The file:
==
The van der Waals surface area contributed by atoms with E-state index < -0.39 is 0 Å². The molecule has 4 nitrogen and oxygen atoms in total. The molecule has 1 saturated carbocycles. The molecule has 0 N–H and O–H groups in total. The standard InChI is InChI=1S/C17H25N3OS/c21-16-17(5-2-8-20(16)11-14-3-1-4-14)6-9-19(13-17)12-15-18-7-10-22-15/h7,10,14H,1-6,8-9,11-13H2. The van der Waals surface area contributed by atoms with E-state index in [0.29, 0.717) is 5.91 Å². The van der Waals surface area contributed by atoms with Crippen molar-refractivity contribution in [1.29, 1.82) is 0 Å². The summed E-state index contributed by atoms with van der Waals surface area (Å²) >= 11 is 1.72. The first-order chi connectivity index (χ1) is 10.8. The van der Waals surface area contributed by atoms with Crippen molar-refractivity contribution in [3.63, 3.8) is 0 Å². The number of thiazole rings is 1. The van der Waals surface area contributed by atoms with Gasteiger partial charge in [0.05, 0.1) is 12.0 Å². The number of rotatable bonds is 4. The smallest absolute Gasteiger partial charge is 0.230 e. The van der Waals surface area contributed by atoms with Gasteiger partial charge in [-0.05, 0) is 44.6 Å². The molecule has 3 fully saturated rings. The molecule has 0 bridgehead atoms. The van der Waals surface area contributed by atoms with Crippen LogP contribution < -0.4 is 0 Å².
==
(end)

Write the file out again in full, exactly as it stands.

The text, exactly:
The van der Waals surface area contributed by atoms with E-state index < -0.39 is 0 Å². The molecule has 4 nitrogen and oxygen atoms in total. The molecule has 1 saturated carbocycles. The molecule has 0 N–H and O–H groups in total. The standard InChI is InChI=1S/C17H25N3OS/c21-16-17(5-2-8-20(16)11-14-3-1-4-14)6-9-19(13-17)12-15-18-7-10-22-15/h7,10,14H,1-6,8-9,11-13H2. The van der Waals surface area contributed by atoms with E-state index in [0.29, 0.717) is 5.91 Å². The van der Waals surface area contributed by atoms with Crippen molar-refractivity contribution in [1.29, 1.82) is 0 Å². The summed E-state index contributed by atoms with van der Waals surface area (Å²) >= 11 is 1.72. The first-order chi connectivity index (χ1) is 10.8. The van der Waals surface area contributed by atoms with Crippen molar-refractivity contribution in [3.63, 3.8) is 0 Å². The number of thiazole rings is 1. The van der Waals surface area contributed by atoms with Gasteiger partial charge in [0.05, 0.1) is 12.0 Å². The number of rotatable bonds is 4. The smallest absolute Gasteiger partial charge is 0.230 e. The van der Waals surface area contributed by atoms with Gasteiger partial charge in [-0.05, 0) is 44.6 Å². The molecule has 3 fully saturated rings. The molecule has 0 bridgehead atoms. The van der Waals surface area contributed by atoms with Crippen LogP contribution < -0.4 is 0 Å².